This is NOT the official weblog of Mark Thomas; this is a place to post his articles and news to bring them to a wider audience. This blog is in no way endorsed by the activist/comedian Mark Thomas. Most of the posts appeared on - hopefully they won't object to them being republished here.

Tuesday, October 05, 2004

Warning the toffs that polo is next

After much reading and thought on the matter, and having examined the merits of all sides of the argument, I am inclined to support the banning of hunting foxes with hounds, primarily because I can think of no other action that could spur the railing hoorays and their trusty retainers to such vein-bursting apoplexy as we witnessed in Parliament Square.

This is not only morally right but hugely entertaining as well. To all of those who cry: "You just want to spoil the aristocracy's pleasure!" you are absolutely right. In fact, once we've banned fox-hunting, we're coming for polo. And once polo is gone we'll ban Glyndebourne. Then point to point, fencing and maybe the Cresta Run.

Fox-hunting has always been the activity of the upper class and their emulators. It is absurd to argue, as they do, that because people are employed in the stables and kennels, fox-hunting is open to the working classes. It is like saying the Ritz hotel is egalitarian because it employs toilet cleaners.

Fox-hunting is a truly upper-class activity and the only way to get the toffs to abandon it for ever would be if thousands of working people from south London council estates turned up on horseback to the Horsham Hunt to join in. If hunting were swamped with horse-riding blokes in tracksuit bottoms, smoking Superkings and shouting: "Come on, let's twat the furry fucker!" the upper classes would flee in disdain.

All their talk of protecting the fabric of the countryside is nothing but pro-hunting PR. If they care about rural issues, where are the demonstrations about rural poverty? Surely, Whitehall should be full of bugle-blowing oiks demanding fair wages for migrant labourers and greater controls on gangmasters. The Duke of Devonshire should be hanging off the railings at Downing Street and screaming: "An injury to one is an injury to all!" - or at least his manservant should be.

The British countryside is awash with second homes, purchased by bankers and brokers eager to ape the gentry, picking up the battle-cry that "townies don't understand the ways of the countryside". In many ways they are right: most city-dwellers see no attraction in killing small animals for pleasure and are content to mate with people outside their immediate family. However, the irony of these second-home-owning arrivistes championing the cause of "the countryside" is that it is their eager purchases which have driven up property prices to the extent that many less well-paid country-dwellers can't afford to live where they were born. But these concerns are not worthy of a demonstration or action.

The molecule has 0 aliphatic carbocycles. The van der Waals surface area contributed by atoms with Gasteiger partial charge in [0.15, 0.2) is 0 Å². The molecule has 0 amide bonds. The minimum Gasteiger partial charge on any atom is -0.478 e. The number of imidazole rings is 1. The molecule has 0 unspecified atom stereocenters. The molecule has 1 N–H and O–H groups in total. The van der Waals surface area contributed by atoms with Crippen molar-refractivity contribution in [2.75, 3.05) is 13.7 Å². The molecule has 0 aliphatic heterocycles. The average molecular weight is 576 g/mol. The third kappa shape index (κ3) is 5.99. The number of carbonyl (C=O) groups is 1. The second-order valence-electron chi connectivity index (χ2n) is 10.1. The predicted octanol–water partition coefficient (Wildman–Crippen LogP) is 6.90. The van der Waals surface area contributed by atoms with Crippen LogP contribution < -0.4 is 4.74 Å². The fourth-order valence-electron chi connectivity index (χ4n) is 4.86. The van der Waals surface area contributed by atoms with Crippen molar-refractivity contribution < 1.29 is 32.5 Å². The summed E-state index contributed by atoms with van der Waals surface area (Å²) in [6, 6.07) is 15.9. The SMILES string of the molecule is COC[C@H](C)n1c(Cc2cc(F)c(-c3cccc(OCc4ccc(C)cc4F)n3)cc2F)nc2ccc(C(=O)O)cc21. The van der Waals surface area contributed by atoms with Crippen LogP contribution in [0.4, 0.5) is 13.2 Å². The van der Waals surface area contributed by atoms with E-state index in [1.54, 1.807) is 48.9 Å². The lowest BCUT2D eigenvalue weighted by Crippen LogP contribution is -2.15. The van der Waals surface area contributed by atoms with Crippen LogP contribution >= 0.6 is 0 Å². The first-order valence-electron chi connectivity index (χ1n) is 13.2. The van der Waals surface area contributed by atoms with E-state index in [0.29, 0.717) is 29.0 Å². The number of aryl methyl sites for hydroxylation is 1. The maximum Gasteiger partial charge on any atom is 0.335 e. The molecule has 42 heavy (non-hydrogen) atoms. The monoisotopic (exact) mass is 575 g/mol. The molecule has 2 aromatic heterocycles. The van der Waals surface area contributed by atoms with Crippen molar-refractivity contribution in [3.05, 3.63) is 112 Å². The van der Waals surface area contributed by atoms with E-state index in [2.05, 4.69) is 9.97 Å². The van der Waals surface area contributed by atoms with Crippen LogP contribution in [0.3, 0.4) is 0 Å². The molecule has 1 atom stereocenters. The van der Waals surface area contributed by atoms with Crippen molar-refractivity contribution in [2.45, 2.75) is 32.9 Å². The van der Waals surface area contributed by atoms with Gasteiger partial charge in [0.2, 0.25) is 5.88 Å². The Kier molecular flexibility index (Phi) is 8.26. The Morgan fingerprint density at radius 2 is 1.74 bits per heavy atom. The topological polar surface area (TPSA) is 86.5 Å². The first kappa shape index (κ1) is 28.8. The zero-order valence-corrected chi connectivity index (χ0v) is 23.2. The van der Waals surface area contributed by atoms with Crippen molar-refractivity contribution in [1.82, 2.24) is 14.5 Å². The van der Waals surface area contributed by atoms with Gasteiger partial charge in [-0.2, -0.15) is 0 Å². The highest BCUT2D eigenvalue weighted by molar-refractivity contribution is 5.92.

The countryside has been poisoned with subsidised pesticides and herbicides and turned into a monoculture of corporate production, while the culprits claim they are the guardians of rural Britain. The remainder of our green and pleasant land is the plaything of the landed upper class. The ban on hunting foxes is a result of their quest for exclusivity, coupled with the hunt's cruelty disguised as quaint tradition.

What was noticeable about the demonstration in Parliament Square was not the police brutality, but the authorities' continued deference to their "betters". Had an animal rights demo tried to break into parliament, then thrown thunderflashes and smoke bombs at the police or fired shotgun cartridges into the air (admittedly with no pellets in them), the press and the police would have had a field day.

Were the police to treat the hunters as they treat animal rights folk or the Muslim community, they would be stopping and searching toffs under the

anti-terror laws. Newscasters would look stern as they read out: "Earlier today police made a series of dawn raids on the offices of the Countryside Alliance, confiscating a number of computers, files, back editions of Country Life and other extremist literature", before cutting to a police officer intoning: "No one has been charged at this stage, though we are investigating links with a substantial amount of tweed that was found on the premises."

Yet all this would be too much to hope for in our class-ridden land, where the Daily Mail and the Express would happily see a return to the doffing of caps, transportation for poachers and the right of the lord of the manor to claim local virgins. Hunters might drape their cause in the language of civil liberties, but they are on the wrong side for that argument to be taken seriously: they are the elite, not the downtrodden. They are as far removed from the suffragettes or Martin Luther King as it is possible to be.

As for using direct action for their "cause", five hoorays who happen to be mates with royalty entering the House of Commons chamber to shout simply can't compete with the audacious finesse of an abseiling lesbian.


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